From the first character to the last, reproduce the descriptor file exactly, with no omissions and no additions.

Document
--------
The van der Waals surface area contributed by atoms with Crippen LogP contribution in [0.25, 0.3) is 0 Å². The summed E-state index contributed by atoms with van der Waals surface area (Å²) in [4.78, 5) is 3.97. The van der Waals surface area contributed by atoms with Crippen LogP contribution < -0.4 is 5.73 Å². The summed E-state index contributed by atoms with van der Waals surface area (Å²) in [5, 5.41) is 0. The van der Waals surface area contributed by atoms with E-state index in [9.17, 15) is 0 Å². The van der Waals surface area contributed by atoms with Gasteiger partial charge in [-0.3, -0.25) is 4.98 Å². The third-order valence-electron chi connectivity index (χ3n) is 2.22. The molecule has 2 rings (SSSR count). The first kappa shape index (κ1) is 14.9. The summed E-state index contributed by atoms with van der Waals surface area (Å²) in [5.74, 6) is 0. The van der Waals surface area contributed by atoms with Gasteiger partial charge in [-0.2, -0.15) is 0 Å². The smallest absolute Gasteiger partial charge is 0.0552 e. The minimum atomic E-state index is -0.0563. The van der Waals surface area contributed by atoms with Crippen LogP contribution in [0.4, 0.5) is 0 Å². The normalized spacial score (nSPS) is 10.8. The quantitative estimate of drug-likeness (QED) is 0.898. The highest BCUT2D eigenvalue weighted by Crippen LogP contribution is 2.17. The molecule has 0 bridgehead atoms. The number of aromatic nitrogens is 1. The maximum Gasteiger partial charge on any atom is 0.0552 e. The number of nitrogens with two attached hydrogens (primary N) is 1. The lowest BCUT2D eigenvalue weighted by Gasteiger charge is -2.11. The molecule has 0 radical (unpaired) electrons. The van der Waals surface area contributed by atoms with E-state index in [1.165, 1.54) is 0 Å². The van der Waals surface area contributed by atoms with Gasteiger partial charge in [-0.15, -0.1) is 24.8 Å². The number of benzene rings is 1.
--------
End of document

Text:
The van der Waals surface area contributed by atoms with Crippen LogP contribution in [0.25, 0.3) is 0 Å². The summed E-state index contributed by atoms with van der Waals surface area (Å²) in [4.78, 5) is 3.97. The van der Waals surface area contributed by atoms with Crippen LogP contribution < -0.4 is 5.73 Å². The summed E-state index contributed by atoms with van der Waals surface area (Å²) in [5, 5.41) is 0. The van der Waals surface area contributed by atoms with E-state index in [9.17, 15) is 0 Å². The van der Waals surface area contributed by atoms with Gasteiger partial charge in [-0.3, -0.25) is 4.98 Å². The third-order valence-electron chi connectivity index (χ3n) is 2.22. The molecule has 2 rings (SSSR count). The first kappa shape index (κ1) is 14.9. The summed E-state index contributed by atoms with van der Waals surface area (Å²) in [5.74, 6) is 0. The van der Waals surface area contributed by atoms with Gasteiger partial charge in [-0.2, -0.15) is 0 Å². The smallest absolute Gasteiger partial charge is 0.0552 e. The minimum atomic E-state index is -0.0563. The van der Waals surface area contributed by atoms with Crippen LogP contribution in [0.4, 0.5) is 0 Å². The normalized spacial score (nSPS) is 10.8. The quantitative estimate of drug-likeness (QED) is 0.898. The highest BCUT2D eigenvalue weighted by Crippen LogP contribution is 2.17. The molecule has 0 bridgehead atoms. The number of aromatic nitrogens is 1. The maximum Gasteiger partial charge on any atom is 0.0552 e. The number of nitrogens with two attached hydrogens (primary N) is 1. The lowest BCUT2D eigenvalue weighted by Gasteiger charge is -2.11. The molecule has 0 radical (unpaired) electrons. The van der Waals surface area contributed by atoms with E-state index in [1.165, 1.54) is 0 Å². The van der Waals surface area contributed by atoms with Gasteiger partial charge in [-0.15, -0.1) is 24.8 Å². The number of benzene rings is 1.